Even if Huawei runs out of chip inventory and the U.S. government decides it’s willing to “kill the fish even if the nets are destroyed,”  Huawei could still give up the overseas markets under the long-arm jurisdiction of the U.S. and focus solely on the domestic market. After “the fish die off and the nets are broken,” Huawei could completely disregard the ARM licensing agreement domestically, so long as other domestic companies like SMIC are willing to tear up their technology transfer and licensing agreements with the United States to provide Huawei with 14 nm process fabricated chips.
This would still mean that Huawei has to use an older generation of chip fabrication technology to produce its own chips, which would produce phones with slightly inferior performance. Whether these products sell domestically depends entirely on the “national pride” and “patriotic enthusiasm” of the people — on whether Chinese people are willing to “vote with their wallet.” Will they seek foreign phones with Qualcomm chips with better — although arguably insubstantially better — performance? Or will they support Huawei by choosing Huawei phones?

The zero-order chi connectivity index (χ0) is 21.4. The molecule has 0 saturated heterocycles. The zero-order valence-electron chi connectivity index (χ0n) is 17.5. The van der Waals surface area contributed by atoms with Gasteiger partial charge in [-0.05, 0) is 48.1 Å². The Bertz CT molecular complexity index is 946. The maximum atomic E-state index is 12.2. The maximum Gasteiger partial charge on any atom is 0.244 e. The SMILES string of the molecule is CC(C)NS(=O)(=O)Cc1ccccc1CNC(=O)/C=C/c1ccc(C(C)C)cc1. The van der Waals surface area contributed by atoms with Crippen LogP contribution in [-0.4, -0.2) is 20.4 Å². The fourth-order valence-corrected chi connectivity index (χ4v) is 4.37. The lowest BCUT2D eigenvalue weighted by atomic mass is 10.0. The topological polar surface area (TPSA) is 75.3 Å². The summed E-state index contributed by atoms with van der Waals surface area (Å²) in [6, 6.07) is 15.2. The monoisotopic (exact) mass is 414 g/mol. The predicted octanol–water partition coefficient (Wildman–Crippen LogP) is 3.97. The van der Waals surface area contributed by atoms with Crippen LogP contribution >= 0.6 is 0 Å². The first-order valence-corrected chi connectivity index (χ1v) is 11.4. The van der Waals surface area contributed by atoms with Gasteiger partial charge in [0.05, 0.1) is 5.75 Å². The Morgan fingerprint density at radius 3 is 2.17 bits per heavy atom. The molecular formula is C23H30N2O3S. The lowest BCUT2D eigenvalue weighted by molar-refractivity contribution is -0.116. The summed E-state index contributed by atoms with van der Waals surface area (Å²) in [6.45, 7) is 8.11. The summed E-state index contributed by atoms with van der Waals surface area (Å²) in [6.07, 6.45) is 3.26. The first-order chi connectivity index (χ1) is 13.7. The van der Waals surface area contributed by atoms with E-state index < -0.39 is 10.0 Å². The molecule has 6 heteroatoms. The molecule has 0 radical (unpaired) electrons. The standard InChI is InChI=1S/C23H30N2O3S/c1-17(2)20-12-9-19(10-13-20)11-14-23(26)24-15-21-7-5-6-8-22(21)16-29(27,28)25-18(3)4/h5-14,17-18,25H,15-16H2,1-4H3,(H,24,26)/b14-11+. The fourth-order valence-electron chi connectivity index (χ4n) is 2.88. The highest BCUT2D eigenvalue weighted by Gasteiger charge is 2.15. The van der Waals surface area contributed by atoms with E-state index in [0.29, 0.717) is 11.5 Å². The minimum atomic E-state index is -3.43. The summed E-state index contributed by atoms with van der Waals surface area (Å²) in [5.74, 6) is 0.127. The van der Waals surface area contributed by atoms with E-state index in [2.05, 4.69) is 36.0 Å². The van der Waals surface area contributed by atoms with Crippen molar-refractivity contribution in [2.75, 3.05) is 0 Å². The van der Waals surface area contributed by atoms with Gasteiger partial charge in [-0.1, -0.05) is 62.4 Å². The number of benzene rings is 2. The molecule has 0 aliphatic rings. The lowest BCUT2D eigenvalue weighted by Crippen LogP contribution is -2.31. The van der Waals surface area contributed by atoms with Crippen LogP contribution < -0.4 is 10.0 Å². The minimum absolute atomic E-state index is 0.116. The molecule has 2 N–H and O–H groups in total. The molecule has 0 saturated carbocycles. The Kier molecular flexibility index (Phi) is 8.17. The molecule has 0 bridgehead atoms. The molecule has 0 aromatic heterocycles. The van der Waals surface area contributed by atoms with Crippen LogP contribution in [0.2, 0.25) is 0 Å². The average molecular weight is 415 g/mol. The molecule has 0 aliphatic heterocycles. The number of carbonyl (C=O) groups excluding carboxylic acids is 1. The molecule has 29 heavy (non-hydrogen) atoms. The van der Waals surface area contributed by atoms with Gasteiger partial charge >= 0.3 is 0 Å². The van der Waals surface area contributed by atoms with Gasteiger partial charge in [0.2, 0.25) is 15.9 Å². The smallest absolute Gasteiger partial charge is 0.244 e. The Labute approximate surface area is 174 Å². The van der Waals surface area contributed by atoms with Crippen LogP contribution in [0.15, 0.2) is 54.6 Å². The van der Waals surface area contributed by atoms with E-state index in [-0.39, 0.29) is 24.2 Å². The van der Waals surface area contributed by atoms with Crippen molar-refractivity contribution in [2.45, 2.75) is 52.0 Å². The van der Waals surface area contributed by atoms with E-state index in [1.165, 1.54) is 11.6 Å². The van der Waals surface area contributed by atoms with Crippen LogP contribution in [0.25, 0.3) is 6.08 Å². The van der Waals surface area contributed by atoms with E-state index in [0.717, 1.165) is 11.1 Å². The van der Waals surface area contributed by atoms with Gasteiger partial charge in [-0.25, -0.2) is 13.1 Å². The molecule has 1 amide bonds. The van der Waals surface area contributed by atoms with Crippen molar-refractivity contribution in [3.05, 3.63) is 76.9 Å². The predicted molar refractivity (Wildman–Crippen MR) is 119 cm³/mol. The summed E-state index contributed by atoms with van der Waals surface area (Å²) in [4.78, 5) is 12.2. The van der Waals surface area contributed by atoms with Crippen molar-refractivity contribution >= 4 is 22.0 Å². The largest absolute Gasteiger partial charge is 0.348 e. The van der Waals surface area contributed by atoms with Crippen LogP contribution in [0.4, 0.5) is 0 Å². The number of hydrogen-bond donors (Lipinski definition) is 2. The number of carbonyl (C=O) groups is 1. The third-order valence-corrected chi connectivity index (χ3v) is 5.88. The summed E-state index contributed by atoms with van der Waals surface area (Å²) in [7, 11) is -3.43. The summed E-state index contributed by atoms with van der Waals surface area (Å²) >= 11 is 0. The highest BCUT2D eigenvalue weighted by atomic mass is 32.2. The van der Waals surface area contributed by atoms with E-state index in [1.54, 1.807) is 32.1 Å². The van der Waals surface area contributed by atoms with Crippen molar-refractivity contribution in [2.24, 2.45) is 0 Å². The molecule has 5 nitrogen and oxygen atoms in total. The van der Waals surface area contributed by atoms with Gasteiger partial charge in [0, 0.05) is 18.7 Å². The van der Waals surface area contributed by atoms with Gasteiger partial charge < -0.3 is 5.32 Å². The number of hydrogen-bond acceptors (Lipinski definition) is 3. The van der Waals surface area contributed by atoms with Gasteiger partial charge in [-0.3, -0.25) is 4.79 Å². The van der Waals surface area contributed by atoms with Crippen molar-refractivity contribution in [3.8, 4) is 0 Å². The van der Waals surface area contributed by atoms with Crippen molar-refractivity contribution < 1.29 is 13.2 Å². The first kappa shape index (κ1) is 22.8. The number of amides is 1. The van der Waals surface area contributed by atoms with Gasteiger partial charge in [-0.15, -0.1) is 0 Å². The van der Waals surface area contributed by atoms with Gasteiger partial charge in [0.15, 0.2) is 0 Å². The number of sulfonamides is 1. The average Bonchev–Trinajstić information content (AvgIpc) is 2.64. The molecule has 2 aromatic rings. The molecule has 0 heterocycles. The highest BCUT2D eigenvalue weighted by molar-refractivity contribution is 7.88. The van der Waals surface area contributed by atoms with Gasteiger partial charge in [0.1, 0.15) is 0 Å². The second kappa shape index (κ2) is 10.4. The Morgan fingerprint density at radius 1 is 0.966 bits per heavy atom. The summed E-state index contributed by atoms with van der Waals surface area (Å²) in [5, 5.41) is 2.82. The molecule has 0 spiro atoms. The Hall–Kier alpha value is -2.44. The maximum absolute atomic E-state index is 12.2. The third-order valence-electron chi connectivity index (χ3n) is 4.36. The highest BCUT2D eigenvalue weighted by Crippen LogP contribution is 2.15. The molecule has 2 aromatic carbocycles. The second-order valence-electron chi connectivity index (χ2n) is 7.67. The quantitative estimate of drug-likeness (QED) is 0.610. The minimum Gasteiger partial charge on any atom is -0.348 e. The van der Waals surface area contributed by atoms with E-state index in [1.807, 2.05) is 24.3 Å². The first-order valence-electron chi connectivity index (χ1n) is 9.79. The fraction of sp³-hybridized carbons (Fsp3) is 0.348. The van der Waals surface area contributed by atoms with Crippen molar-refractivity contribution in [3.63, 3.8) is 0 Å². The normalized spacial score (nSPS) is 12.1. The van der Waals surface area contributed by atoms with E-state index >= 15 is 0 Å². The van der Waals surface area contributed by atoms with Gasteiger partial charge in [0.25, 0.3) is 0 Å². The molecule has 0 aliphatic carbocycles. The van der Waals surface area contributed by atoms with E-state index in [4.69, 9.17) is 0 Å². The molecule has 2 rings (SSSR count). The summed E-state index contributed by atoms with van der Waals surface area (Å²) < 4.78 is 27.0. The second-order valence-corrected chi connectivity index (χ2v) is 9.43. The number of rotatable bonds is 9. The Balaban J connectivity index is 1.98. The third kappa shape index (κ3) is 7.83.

The U.S. strangulation of Huawei is a local, limited economic war; a surgically precise strike against a Chinese company. Although the United States cut off supplies to Huawei, they haven’t yet cut off supplies to other Chinese companies. The broader political and economic landscape remains unchanged. Ren is averse to “national pride,” but if there is no “people’s sentiment” Samsung and Apple don’t even need to lift a finger: foreign chipmakers need only use China’s other cell phone assemblers such as Vivo, Oppo, or Xiaomi, and that alone would be enough to kill a national enterprise like Huawei. During the 80s, did our civil aviation industry not kill the domestically produced Shanghai Y-10 because it wasn’t good enough for them? 
It’s not only the consumer business that needs “national pride” to survive, the operator business is also inseparable from “national pride.” A few days ago the media reported that a certain state-owned operator purchased 5G equipment from Ericsson, and the well-known blogger Tieliu who commented on the matter on Weibo soon went silent. Is this not because the patriotic public has constantly been stigmatized as “Boxers” and “populists” over the years?  Without the pressure of “national pride” even state-owned enterprises could abandon Huawei with impunity.